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Ai Weiwei: Can an artist change society?

Chinese artist Ai Weiwei's provocative work spotlights human rights and pushes government boundaries.

By Carol StricklandContributor / May 4, 2011

Chinese artist Ai Weiwei interacted with his work ‘Sunflower Seeds’at London’s Tate Modern gallery last fall.



New York

In a video smuggled to a recent TED conference (which he was forbidden to attend) Chinese artist Ai Weiwei insisted, "Art is about social change." Apparently, the potential for change spearheaded by China's most celebrated global art star troubles China's leaders. On April 3 authorities seized Mr. Ai, who disappeared into a news blackout illuminated only by vague allegations of "economic crimes."

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Although a show of his art has been "indefinitely postponed" in the People's Republic of China, a public art piece by Ai, "Circle of Animals/Zodiac Heads," is on view at 59th Street and Fifth Avenue from May 4 to July 15. "It's a piece that resonates on lots of different levels," according to Kate Levin, commissioner of the New York City Department of Cultural Affairs. Consisting of 12 four-foot-high bronze animal heads, it's a replica of an 18th-century water clock at the imperial Summer Palace outside Beijing. While the tiger, rabbit, and monkey heads may seem like whimsical carousel characters, the background of the originals adds complexity and ambiguity.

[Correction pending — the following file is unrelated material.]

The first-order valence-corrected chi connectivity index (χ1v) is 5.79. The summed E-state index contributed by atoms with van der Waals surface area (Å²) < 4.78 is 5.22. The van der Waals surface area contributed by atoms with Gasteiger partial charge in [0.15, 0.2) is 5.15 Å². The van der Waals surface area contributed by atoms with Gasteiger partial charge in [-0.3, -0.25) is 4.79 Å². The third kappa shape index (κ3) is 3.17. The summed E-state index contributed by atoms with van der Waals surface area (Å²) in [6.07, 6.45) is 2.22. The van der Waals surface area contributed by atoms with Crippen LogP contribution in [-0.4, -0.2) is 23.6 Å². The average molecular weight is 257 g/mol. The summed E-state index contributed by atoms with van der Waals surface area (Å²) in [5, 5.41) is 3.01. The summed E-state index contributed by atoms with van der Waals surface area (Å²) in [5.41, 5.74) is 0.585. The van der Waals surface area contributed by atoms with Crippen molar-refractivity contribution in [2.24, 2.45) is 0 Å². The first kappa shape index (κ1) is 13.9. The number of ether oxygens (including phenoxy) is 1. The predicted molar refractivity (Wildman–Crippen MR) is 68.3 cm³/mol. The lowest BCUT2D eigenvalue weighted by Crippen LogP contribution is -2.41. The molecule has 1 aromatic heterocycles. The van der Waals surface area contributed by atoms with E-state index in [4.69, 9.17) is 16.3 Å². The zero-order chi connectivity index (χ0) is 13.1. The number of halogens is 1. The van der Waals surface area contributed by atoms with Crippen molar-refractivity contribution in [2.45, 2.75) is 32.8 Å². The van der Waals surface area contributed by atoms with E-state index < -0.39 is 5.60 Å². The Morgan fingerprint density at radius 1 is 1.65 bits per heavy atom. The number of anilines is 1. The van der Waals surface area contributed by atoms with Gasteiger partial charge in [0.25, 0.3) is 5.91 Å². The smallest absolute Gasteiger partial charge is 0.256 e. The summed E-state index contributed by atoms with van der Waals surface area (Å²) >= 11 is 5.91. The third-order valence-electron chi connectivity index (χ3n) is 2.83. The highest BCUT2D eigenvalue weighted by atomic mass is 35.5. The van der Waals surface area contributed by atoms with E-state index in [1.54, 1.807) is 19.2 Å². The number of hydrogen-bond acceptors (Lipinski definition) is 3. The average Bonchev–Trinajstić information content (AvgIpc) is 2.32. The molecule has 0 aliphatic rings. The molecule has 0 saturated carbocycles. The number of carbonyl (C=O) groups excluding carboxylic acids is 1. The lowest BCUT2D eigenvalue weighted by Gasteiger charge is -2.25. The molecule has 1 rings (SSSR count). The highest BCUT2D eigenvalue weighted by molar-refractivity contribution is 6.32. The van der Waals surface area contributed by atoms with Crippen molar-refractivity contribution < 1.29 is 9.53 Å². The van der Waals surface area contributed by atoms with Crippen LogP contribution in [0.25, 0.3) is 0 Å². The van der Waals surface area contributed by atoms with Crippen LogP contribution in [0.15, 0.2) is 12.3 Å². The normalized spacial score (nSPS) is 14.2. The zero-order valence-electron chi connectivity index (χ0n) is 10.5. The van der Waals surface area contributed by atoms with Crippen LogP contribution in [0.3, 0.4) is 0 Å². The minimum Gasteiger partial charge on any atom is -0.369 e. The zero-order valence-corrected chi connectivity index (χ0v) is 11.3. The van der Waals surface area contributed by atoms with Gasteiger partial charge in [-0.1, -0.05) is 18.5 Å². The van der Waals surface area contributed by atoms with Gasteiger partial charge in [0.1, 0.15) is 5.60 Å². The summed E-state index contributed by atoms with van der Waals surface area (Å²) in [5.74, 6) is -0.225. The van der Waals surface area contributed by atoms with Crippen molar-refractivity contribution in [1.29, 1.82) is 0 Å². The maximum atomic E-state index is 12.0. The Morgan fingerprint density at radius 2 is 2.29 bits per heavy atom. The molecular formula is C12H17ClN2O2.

Ai, Ms. Levin says, "is inviting people to think in an informed, engaged way about history," and this piece has "a number of rich and painful associations," since the originals were hauled off by European looters in 1860.

Considered iconic pieces of the nation's cultural heritage, their repatriation is a cause célèbre in China.

Setting up a dialogue between past and present, authentic and fake, is typical of Ai's work, according to Alexandra Munroe, senior Asian Art curator at the Solomon R. Guggenheim Museum in New York. With "Zodiac Heads," Ms. Munroe says, "the critique is aimed at the West, not at China."

Whether people know the back story of this piece or not, the value of public art, Levin says, is that it makes "people look at familiar spaces with fresh eyes."

Ai has been spurring people to look at cyberspace with unblinkered eyes ever since he began blogging in 2005. Although the Communist Party censors dissident views, Ai leaped "the Great Firewall" in his writings until 2009 when his blog was shut down.

In more than 2,700 posts, Ai increasingly criticized the government, calling for freedom of speech and unfettered information. Hans Ulrich Obrist, curator at London's Serpentine Gallery, calls the blog "one of the greatest social sculptures of our time."

Since official media in China present a sanitized view of reality conducive to the authorities' desire to ensure social harmony, stability, and continued economic progress, the Internet is the only outlet for alternative views.


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